Neil Reid wrote a post this week about news from the Mar Lodge estate. On it he mentions the future of Derry Lodge. I’ve never been to Derry Lodge so seeing a photograph was interesting. From 1954 until 1984 it was one of 145 Scottish reporting stations for the Snow Survey of Great Britain. You can read more about the snow survey in my article:
Snow survey observers recorded at 0900 each day the lowest elevation at which snow cover exceeded 50%, visible from the site. You can see an example return below (for Dalwhinnie):
I’ve plotted up snow survey data for Derry Lodge which gives a indication of snow cover variation over the 30 years the site was in operation. To begin with, here’s the area visible from Derry Lodge:
You can see a similar visible area analysis for Arthur’s Seat, with a little more description about how it is done.
For ease of analysis I grouped the snow cover observations into two groups: 600 m and above and below 600 m. You can see this delineation on the map above. Next I counted how many days per month snow was visible in the two elevation bands. This is a more appropriate measure of snow cover for temperate countries like Scotland as the snow cover tends to be ephemeral meaning many accumulation and melt events through the course of a winter, making maximum snow cover values a little misleading.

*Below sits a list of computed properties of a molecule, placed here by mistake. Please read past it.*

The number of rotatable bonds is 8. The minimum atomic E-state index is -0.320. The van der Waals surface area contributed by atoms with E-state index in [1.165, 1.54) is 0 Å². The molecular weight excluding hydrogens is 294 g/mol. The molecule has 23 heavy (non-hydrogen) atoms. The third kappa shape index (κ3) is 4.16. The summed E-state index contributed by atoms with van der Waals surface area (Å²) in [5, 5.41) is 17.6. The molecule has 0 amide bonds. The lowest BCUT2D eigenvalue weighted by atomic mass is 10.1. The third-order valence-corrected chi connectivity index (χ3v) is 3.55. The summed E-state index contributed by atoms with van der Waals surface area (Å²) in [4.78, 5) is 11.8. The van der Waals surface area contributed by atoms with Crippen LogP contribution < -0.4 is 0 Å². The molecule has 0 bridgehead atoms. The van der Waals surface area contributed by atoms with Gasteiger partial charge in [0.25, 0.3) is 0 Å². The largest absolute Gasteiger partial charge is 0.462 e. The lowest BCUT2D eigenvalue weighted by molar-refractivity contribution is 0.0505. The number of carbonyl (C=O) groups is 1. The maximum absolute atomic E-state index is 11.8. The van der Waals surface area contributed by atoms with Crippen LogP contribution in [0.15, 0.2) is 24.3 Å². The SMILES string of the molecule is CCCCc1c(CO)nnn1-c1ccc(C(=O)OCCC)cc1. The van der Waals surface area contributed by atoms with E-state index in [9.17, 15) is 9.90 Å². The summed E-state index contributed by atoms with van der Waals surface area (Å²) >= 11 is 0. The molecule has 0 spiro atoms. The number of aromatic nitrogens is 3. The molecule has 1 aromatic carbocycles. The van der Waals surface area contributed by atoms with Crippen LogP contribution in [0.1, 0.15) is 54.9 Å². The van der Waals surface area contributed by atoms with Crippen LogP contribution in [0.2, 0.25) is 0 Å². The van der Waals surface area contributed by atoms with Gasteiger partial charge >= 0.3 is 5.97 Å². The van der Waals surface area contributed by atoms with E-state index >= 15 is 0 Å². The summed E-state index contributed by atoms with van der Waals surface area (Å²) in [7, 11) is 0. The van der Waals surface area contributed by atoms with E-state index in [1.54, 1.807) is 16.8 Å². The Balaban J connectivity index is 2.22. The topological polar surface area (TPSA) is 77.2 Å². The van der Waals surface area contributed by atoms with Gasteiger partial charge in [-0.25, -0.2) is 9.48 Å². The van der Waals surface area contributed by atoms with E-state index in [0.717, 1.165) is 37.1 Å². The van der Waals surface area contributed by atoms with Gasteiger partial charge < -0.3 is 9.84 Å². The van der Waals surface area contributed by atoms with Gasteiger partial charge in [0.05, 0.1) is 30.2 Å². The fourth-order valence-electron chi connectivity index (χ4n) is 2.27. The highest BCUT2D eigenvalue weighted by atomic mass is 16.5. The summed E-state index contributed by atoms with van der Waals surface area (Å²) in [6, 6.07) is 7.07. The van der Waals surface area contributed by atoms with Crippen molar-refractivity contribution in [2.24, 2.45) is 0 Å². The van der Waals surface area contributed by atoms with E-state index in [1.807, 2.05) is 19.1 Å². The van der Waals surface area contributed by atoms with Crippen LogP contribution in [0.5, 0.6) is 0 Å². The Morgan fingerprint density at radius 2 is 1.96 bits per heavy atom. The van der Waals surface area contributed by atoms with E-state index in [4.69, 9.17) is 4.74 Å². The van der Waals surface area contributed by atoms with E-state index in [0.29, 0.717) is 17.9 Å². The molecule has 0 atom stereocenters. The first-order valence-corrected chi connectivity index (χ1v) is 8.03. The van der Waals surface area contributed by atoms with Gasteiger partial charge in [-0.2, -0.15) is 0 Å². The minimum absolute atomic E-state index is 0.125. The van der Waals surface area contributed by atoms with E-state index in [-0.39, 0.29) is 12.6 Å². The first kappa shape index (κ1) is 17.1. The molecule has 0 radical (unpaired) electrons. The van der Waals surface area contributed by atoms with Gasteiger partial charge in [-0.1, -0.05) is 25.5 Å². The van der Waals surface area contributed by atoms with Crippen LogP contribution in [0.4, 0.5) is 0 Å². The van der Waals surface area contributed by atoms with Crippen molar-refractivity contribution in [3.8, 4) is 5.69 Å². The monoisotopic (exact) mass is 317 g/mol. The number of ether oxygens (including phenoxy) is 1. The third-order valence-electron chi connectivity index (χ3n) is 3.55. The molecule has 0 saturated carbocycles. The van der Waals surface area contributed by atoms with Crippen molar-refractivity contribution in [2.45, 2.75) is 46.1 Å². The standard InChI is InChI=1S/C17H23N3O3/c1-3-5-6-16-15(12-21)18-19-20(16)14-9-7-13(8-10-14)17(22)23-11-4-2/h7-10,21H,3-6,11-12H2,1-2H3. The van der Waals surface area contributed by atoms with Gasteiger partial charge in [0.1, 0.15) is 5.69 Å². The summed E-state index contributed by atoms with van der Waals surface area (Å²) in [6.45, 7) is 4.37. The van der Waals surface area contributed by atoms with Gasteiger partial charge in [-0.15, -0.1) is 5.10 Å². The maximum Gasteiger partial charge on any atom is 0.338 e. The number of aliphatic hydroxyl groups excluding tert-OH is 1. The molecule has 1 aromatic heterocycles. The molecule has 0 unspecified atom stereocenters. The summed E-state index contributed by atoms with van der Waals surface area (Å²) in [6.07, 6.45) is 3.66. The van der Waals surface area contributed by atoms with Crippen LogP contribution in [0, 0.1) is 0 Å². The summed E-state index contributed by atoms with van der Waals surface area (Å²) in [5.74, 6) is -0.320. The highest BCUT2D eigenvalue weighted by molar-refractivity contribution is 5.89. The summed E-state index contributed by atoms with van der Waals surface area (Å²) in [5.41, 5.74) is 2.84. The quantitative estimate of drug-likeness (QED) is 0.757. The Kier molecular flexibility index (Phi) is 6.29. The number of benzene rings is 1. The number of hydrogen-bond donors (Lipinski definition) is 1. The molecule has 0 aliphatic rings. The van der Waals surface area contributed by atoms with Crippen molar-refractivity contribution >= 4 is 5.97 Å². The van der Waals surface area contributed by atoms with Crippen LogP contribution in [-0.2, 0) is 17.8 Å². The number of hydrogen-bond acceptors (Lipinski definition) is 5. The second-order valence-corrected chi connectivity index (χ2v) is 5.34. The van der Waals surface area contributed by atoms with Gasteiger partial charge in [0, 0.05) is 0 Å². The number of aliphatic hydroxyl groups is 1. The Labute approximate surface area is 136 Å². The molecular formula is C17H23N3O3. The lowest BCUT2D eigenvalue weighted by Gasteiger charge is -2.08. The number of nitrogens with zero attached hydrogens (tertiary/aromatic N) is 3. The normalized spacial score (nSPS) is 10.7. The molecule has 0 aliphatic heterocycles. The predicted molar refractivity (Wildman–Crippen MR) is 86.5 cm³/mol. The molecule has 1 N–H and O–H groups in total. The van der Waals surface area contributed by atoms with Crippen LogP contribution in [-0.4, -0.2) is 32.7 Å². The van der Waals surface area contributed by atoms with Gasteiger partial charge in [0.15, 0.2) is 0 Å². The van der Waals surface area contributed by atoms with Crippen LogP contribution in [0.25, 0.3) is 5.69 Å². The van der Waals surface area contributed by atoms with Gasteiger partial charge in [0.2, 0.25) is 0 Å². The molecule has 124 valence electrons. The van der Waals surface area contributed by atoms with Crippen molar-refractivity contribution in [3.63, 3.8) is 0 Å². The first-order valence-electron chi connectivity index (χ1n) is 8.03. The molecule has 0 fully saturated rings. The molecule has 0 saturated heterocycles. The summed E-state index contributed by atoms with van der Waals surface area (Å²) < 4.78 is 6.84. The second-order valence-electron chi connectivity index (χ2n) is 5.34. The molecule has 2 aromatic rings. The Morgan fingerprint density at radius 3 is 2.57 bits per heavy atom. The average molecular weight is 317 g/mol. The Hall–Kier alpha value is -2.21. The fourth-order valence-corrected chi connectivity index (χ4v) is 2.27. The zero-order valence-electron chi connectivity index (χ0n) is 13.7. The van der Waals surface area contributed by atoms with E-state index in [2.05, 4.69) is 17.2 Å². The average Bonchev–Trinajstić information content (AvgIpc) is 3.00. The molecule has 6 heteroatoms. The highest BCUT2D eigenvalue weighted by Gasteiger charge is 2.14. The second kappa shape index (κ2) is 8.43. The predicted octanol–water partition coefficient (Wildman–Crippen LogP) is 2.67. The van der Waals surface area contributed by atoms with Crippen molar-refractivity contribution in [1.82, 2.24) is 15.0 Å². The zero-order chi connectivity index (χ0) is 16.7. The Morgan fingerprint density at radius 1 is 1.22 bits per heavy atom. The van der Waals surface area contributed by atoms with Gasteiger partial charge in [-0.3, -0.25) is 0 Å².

I chose three different methods to plot up the snow cover. The first (below) looked at snow cover each month. For this I used box plots, where the centre bar indicates the median days of snow cover, the box the 25-75 percentile range and beyond this limits and outliers. I’ve also plotted up the values from each year so we can see how these compare to the percentiles shown. As we expect there is little variation in high level snow cover during the deepest winter months, reflected in the small boxes. The lower elevation plots shows a nice curve of increasing and decreasing snow through the winter. Note that there are 2-3 less days in February than January or March!
While the box plots show the spread of data each month they do not give an indication of how snow cover changes between winters. For this second method, I plotted up the days snow cover each month through time and fitted them with a lowess smoother and 95% confidence bands to help show trends. As shown in the box plots there is little variation in the high elevation plots. The low elevation (< 600 m) plots show a reduction in Autumn/Spring snow cover from the late 1960s onwards.
Finally I extracted only the years which returned 8 months data between October and May, counting up the days each year with snow lying at each elevation. I plotted these as curves showing the days snow cover for a given elevation and overlaid with a general fit (lowess) and 95% confidence limits. So to read the plot: at 500 m elevation you would broadly expect 125 days snow cover per year near Derry Lodge (based on the years sampled).
It’s a shame that Derry Lodge stopped recording in the early 1980s, prior to this the data record was fairly comprehensive and there is no other snow survey site in the Eastern Cairngorms. Adam Watson recorded the snow survey at Crathes Castle between 1979 and 2004, which could potentially be used as a proxy.
I have 144 other snow survey sites across Scotland, many with shorter records than Derry Lodge, but some with much longer. I’m exploring the best way to present these data and hope to have a Scottish snow trends paper out at some point in 2015. Watch this space!